In reality, original drugs are not exactly copied. Instead, they are reverse-engineered into generics. Reverse engineering requires sophisticated technological processes and usually takes around six months. But this is not the end of the process. The producer of a generic drug must make sure that it is bioequivalent to the original drug. Finally, the generic drug must be approved for entry into the market by the regulator, although the requirements for obtaining such approval are less stringent than for original drugs. According to Appelt (2010, 12), generic drug producers in the EU usually start the preparation for market entry of the new generic drug three years before such entry. In countries with more lax regulatory frameworks, like India (Rai 2003), this process may take less time but is still a matter of years.

Thus, it would seem that the economic rationale for patents fails even when applied to the apparently most promising case, in addition to being dubious from the theoretical standpoint. But perhaps patents are ethically justified even if they are an economic non-starter?

As was mentioned in the beginning the main ethical argument for patents is grounded in the notion of desert. According to this logic, someone who originated an idea must be able to get an adequate reward for it, just as the creator of a valuable material object is. Perhaps, rewarding the desert is an integral part of prosperity in the broad sense of societies being virtuous.

There are at least three issues that cast serious doubt on this idea. First, it is unclear whether the notion of desert has any determinate meaning. Who and on the basis of what criteria should decide what remuneration the originator of an idea is entitled to? There does not seem to be a plausible answer to those questions. This arbitrariness is perhaps best reflected in the question of the duration of the term of patent protection. Should it be 20 years, 50, 70? The question seems to be rhetorical.

Another problem arises from the fact that, as was shown above, it is implausible that the originator of an idea may not derive certain remuneration for it in the market. The originator of a new basic scientific discovery may, if she so wishes, switch from doing basic science to creating marketable products on the basis of her discovery. The commercial success the discoverer of the properties of the DNA James Watson is a good example of this. And if an idea has an immediate commercial application, its creator will, as a rule, have a certain advantage before her potential competitors in exploiting it commercially, even, as it turns out, in the pharmaceutical sector.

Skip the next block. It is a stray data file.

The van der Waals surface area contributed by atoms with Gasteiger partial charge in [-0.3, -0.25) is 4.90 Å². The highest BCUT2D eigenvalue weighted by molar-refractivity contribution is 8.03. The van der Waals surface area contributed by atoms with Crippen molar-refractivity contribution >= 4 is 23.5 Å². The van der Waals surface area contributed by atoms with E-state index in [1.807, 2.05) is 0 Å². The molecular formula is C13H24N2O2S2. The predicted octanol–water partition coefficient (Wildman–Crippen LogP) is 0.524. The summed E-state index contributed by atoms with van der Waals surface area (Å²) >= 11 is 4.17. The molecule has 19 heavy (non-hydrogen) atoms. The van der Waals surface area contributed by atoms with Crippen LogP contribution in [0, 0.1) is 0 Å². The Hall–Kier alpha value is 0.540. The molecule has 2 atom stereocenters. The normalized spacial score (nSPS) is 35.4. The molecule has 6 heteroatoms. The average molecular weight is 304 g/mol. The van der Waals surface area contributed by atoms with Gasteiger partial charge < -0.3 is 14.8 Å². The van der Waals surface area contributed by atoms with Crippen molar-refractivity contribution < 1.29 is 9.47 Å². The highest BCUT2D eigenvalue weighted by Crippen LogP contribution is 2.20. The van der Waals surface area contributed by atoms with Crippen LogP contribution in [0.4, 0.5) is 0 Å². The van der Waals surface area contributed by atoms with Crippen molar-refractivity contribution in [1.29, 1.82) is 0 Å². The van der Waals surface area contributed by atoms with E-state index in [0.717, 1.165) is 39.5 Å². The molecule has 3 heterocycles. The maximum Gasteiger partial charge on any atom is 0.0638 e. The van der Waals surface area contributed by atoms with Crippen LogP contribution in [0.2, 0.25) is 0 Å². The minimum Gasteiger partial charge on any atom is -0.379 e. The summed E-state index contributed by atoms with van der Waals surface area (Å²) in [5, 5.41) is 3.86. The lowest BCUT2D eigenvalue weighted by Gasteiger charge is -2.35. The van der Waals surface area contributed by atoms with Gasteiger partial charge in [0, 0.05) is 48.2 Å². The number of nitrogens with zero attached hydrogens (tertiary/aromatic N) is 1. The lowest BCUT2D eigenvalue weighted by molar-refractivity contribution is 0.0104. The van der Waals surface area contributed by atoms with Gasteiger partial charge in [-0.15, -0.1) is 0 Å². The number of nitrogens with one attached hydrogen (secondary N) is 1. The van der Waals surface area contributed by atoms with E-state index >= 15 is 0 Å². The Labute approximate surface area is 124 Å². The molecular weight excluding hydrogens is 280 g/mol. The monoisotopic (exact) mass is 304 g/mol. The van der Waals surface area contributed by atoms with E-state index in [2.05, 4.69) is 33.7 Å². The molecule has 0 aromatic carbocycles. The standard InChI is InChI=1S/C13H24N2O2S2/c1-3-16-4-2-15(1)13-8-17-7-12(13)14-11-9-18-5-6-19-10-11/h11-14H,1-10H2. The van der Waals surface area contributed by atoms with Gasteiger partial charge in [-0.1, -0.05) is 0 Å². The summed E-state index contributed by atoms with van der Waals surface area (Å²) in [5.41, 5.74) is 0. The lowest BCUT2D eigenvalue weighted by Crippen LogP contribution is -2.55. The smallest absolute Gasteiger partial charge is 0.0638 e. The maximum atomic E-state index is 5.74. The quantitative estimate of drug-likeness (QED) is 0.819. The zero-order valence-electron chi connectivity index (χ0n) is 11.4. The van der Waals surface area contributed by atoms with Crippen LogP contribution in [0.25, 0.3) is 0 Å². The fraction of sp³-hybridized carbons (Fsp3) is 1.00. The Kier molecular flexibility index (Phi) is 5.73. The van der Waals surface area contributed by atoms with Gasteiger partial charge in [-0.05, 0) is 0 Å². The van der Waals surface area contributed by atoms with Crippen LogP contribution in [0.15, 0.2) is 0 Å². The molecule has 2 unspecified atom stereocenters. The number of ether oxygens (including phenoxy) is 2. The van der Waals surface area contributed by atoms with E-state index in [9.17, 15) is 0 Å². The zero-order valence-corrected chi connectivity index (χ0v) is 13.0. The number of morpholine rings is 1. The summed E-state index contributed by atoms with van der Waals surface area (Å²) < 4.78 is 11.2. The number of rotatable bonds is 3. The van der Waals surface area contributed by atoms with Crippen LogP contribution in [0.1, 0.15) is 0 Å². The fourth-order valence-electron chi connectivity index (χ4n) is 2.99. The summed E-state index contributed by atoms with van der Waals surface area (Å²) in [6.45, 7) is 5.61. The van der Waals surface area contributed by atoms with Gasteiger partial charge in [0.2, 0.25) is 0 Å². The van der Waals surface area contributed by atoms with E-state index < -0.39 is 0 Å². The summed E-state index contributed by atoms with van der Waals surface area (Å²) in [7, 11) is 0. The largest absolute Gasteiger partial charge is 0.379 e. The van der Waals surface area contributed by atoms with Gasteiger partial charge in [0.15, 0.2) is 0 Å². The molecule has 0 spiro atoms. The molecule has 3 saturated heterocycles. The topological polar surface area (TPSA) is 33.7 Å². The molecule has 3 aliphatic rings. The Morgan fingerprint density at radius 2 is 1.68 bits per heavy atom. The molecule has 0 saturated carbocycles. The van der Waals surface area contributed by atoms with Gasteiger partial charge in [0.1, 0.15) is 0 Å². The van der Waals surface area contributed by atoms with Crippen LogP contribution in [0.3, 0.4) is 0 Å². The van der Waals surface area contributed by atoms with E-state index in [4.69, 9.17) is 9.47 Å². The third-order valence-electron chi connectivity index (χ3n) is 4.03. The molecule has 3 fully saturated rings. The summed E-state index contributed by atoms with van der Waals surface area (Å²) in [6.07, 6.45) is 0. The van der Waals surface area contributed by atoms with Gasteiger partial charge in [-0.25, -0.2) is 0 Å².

Finally, perhaps the most important ethical objection to patents (and intellectual property in general) is that the idea of intellectual property is in a certain sense an oxymoron. The main rationale behind property rights is that they bolster personal autonomy of individuals by allowing them to predictably use in their projects certain material objects or parts of certain objects. But property rights are only necessary because the relevant objects are scarce in one way or another, or, in other words, because they cannot be simultaneously used without certain limitation. But there is no such scarcity with respect to ideas. No objective features of ideas are changed by their use, no matter how many people use them.

As a consequence, what intellectual property rights do is create artificial scarcity where there is none which leads to actually restricting by force legitimate property rights and liberties. Quite a problematic way to promote virtue.


Appelt, S. 2010. “Entry and Competition in the Pharmaceutical Market following Patent Expiry: Evidence from Macro and Micro Data.” Inaugural-Dissertation zur Erlangung des Grades Doctor oeconomiae publicae (Dr. oec. publ.) an der Ludwig-Maximilians-Universitat Munchen.

Balasubramanian, N. and Sivadasan, J. 2011. “What happens when firms patent? New evidence from US economic census data.” Review of Economics and Statistics 93: 26-46.

Hall, B., Helmersy, C., Rogers, M. and V. Sena. 2013. “The importance (or not) of patents to UK firms.” Oxford Economic Papers 65 (3): 603-29.

Kealey, T. 2013. “The Case against Public Science.” CATO Unbound. August 5.

Kirzner, I. 1973. Competition and Entrepreneurship. The University of Chicago Press.

Rai, S. 2003. “INTERNATIONAL BUSINESS; Generic Drugs From India Prompting Turf Battles.” The New York Times. December 26.

[1]Quoted in Kealey (2013).


The Problem with Logical Possibility

Modern philosophy makes much of the notion of logical possibility. In particular, this notion lies at the heart of the tendency of modern philosophers to use obviously unrealistic thought experiments. It also underlies the popularity of the possible worlds logic. But is the notion of logical possibility as uncontroversial as it is taken to be?

Philosopher Roderick Long was, in my view, on target when he wrote.

Thus I essentially agree with Fraçois’s answer: “Just because we can imagine the gravitational constant being, not 6.674×10^-11 m^3 kg^-1 s^-2, but rather 6.252×10^-11 m^3 kg^-1 s^-2, does not mean that it can actually be 6.252×10^-11 m^3 kg^-1 s^-2. Just because we can write it down and make calculations based on it doesn’t mean it’s actually possible.”